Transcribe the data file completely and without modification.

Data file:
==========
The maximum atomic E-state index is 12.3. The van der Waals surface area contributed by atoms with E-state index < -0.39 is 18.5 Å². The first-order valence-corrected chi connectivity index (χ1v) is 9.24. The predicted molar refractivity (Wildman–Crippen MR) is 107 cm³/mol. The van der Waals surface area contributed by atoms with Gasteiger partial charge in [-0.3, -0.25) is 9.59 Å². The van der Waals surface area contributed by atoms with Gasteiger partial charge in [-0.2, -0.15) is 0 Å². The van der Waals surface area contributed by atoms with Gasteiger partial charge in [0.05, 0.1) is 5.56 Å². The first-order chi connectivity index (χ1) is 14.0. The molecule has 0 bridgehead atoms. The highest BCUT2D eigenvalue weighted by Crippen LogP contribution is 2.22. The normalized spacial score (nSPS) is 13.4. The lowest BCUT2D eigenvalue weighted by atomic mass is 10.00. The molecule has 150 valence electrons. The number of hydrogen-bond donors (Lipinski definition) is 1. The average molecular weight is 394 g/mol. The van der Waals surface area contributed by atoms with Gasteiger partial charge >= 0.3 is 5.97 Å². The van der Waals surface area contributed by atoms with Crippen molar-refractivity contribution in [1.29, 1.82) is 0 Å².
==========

The maximum atomic E-state index is 12.3. The van der Waals surface area contributed by atoms with E-state index < -0.39 is 18.5 Å². The first-order valence-corrected chi connectivity index (χ1v) is 9.24. The predicted molar refractivity (Wildman–Crippen MR) is 107 cm³/mol. The van der Waals surface area contributed by atoms with Gasteiger partial charge in [-0.3, -0.25) is 9.59 Å². The van der Waals surface area contributed by atoms with Gasteiger partial charge in [-0.2, -0.15) is 0 Å². The van der Waals surface area contributed by atoms with Gasteiger partial charge in [0.05, 0.1) is 5.56 Å². The first-order chi connectivity index (χ1) is 14.0. The molecule has 0 bridgehead atoms. The highest BCUT2D eigenvalue weighted by Crippen LogP contribution is 2.22. The normalized spacial score (nSPS) is 13.4. The lowest BCUT2D eigenvalue weighted by atomic mass is 10.00. The molecule has 150 valence electrons. The number of hydrogen-bond donors (Lipinski definition) is 1. The average molecular weight is 394 g/mol. The van der Waals surface area contributed by atoms with Gasteiger partial charge >= 0.3 is 5.97 Å². The van der Waals surface area contributed by atoms with Crippen molar-refractivity contribution in [1.29, 1.82) is 0 Å².